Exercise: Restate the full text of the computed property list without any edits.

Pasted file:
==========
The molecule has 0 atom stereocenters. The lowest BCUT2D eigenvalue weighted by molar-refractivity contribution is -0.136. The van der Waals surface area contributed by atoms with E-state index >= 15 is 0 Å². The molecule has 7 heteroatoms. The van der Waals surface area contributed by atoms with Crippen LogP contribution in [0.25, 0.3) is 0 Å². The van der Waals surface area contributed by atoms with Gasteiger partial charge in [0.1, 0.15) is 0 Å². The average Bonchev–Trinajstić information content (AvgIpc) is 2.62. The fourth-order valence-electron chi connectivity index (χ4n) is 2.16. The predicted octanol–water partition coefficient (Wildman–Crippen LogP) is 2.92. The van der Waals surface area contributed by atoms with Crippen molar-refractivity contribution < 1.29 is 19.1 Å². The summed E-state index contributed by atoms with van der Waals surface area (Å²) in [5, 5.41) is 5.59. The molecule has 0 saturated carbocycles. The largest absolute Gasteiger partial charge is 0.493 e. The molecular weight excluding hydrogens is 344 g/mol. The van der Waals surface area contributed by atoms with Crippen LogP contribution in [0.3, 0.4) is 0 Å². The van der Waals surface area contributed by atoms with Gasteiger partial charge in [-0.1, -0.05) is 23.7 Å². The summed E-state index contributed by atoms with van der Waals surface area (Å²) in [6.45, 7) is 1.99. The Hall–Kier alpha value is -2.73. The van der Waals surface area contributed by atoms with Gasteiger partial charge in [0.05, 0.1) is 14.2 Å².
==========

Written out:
The molecule has 0 atom stereocenters. The lowest BCUT2D eigenvalue weighted by molar-refractivity contribution is -0.136. The van der Waals surface area contributed by atoms with E-state index >= 15 is 0 Å². The molecule has 7 heteroatoms. The van der Waals surface area contributed by atoms with Crippen LogP contribution in [0.25, 0.3) is 0 Å². The van der Waals surface area contributed by atoms with Gasteiger partial charge in [0.1, 0.15) is 0 Å². The average Bonchev–Trinajstić information content (AvgIpc) is 2.62. The fourth-order valence-electron chi connectivity index (χ4n) is 2.16. The predicted octanol–water partition coefficient (Wildman–Crippen LogP) is 2.92. The van der Waals surface area contributed by atoms with Crippen molar-refractivity contribution < 1.29 is 19.1 Å². The summed E-state index contributed by atoms with van der Waals surface area (Å²) in [5, 5.41) is 5.59. The molecule has 0 saturated carbocycles. The largest absolute Gasteiger partial charge is 0.493 e. The molecular weight excluding hydrogens is 344 g/mol. The van der Waals surface area contributed by atoms with Crippen LogP contribution in [0.3, 0.4) is 0 Å². The van der Waals surface area contributed by atoms with Gasteiger partial charge in [-0.1, -0.05) is 23.7 Å². The summed E-state index contributed by atoms with van der Waals surface area (Å²) in [6.45, 7) is 1.99. The Hall–Kier alpha value is -2.73. The van der Waals surface area contributed by atoms with Gasteiger partial charge in [0.05, 0.1) is 14.2 Å².